This, it was stated, "indicates a significant disparity between planning permissions and builds starting on site". 24 Dash, a social housing and local government website, went on describe 109,000 planned dwellings as...
The suggestion that planning permissions can be implemented within the same calender year will raise a chortle from anybody working in the development profession who knows that planning permission is but a staging post on the long journey from inception to implementation. As my colleague Philip Barnes tweeted in response to the 24 Dash piece:
"What drivel. Do they know about Reserved Matters, pre-commencement conditions and the need to complete land purchase?"
Beyond that initial chortle though is the implication that this lack of awareness and misrepresentation of the data has for the status quo lobby. By that I do not mean leather-clad fans of Rick Parfitt and Francis Rossi. I mean those who Jimmy Cliff would describe as putting up a resistance. Those who think that the we can dance around Green Belt question and build enough homes by bringing vacant brownfield sites back into use and stopping those nasty volume house builders from land banking.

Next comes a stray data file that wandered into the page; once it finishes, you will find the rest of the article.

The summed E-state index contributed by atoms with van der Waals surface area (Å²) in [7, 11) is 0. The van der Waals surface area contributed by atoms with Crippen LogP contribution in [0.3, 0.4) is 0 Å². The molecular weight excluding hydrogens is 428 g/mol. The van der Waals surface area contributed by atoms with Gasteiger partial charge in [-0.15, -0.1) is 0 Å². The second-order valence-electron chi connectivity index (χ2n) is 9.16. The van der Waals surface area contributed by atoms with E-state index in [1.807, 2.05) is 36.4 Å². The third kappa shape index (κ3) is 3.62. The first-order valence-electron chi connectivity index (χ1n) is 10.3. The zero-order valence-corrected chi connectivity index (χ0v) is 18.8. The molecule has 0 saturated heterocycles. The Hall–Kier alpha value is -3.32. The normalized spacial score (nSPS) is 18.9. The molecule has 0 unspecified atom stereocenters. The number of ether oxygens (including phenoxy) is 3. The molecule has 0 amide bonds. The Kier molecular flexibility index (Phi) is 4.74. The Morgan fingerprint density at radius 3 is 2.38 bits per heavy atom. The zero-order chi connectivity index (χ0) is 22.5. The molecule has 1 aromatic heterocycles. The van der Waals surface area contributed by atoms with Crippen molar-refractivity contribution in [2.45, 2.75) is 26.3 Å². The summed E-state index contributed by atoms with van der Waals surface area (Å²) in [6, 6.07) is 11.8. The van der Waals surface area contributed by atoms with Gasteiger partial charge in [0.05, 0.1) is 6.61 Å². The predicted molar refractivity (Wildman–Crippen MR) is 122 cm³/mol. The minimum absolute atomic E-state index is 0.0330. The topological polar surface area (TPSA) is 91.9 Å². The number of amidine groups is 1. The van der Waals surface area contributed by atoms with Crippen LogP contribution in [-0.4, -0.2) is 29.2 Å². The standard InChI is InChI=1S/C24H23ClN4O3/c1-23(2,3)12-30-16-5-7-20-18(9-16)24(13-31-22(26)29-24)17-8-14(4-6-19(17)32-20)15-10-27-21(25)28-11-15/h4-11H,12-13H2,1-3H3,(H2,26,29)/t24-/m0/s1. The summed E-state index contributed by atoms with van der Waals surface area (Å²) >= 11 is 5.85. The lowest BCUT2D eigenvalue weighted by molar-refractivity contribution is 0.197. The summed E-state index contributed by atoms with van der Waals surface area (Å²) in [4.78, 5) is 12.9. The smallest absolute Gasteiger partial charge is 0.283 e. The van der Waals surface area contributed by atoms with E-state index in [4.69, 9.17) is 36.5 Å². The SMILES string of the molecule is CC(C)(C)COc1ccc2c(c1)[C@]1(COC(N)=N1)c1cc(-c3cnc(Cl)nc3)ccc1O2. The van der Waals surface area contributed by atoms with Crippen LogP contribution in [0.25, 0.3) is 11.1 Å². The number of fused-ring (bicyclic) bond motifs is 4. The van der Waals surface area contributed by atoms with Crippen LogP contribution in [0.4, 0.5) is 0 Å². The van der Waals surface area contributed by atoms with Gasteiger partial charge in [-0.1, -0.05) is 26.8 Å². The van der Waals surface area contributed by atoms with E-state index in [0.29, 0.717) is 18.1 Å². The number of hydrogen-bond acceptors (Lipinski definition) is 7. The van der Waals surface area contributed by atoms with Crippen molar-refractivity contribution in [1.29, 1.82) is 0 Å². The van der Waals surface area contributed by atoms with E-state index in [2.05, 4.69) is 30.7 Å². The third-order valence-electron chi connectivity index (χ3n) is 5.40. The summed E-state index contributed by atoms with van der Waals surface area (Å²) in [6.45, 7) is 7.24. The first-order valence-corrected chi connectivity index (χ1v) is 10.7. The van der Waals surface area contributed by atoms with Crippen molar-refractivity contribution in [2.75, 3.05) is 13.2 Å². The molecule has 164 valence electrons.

As Philip Barnes alluded to, there is no disparity between planning permissions and builds starting on site, but there is a time lag. If a planning permission is a detailed one and it has been secured by a builder with a controlling interest in the site then that time lag might be a short one and might be dependant solely on satisfying pre-commencement conditions. If though that planning permission is in outline then that time lag might be a considerable one. If an outline approval secured by a builder triggers an option to purchase the site then agreement will need to be reached with the owner on what the site's market value is. If an outline approval secured by a promoter triggers a requirement for the owner to dispose of the site for development then a marketing process will need to be commenced and completed. These are lengthy processes and, co-incidentally, the 129,000 homes identified by Barbour ABI as starting between September 2013 to August 2014 is almost identical to the 129,904 homes granted planning permission in England and Wales in 2009.
There is also a second time-lag to have in mind. In 2012, when the NPPF was published, 144,885 homes were granted planning permission so it has taken two years for the planning system to start to deliver anything like the number of permissions required. Even now, as the HBF has pointed out, whilst the overall number of plots getting permission is back to 2008 levels, the number of actual sites getting approval (and therefore actual new home sales outlets) remains low in comparison, which is an indication that in many cases it is bigger strategic sites that are coming forward.